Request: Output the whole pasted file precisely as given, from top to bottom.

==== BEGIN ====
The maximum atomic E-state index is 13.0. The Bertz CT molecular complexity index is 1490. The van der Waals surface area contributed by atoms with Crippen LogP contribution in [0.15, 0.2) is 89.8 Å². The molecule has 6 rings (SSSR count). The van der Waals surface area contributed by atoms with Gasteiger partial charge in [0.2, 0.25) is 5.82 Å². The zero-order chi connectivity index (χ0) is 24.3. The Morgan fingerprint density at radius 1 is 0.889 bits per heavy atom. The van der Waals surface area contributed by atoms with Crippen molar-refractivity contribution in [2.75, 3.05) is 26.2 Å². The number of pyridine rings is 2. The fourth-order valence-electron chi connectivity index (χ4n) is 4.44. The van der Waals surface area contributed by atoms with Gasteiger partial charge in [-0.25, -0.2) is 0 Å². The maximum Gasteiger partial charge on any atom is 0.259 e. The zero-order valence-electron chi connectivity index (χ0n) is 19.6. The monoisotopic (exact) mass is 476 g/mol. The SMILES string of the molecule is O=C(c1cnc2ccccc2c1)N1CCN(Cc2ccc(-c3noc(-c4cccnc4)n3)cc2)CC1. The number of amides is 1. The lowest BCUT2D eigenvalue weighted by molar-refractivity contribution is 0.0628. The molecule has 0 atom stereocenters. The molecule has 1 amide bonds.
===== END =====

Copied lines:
The maximum atomic E-state index is 13.0. The Bertz CT molecular complexity index is 1490. The van der Waals surface area contributed by atoms with Crippen LogP contribution in [0.15, 0.2) is 89.8 Å². The molecule has 6 rings (SSSR count). The van der Waals surface area contributed by atoms with Gasteiger partial charge in [0.2, 0.25) is 5.82 Å². The zero-order chi connectivity index (χ0) is 24.3. The Morgan fingerprint density at radius 1 is 0.889 bits per heavy atom. The van der Waals surface area contributed by atoms with Crippen molar-refractivity contribution in [2.75, 3.05) is 26.2 Å². The number of pyridine rings is 2. The fourth-order valence-electron chi connectivity index (χ4n) is 4.44. The van der Waals surface area contributed by atoms with Gasteiger partial charge in [-0.25, -0.2) is 0 Å². The maximum Gasteiger partial charge on any atom is 0.259 e. The zero-order valence-electron chi connectivity index (χ0n) is 19.6. The monoisotopic (exact) mass is 476 g/mol. The SMILES string of the molecule is O=C(c1cnc2ccccc2c1)N1CCN(Cc2ccc(-c3noc(-c4cccnc4)n3)cc2)CC1. The number of amides is 1. The lowest BCUT2D eigenvalue weighted by molar-refractivity contribution is 0.0628. The molecule has 0 atom stereocenters. The molecule has 1 amide bonds.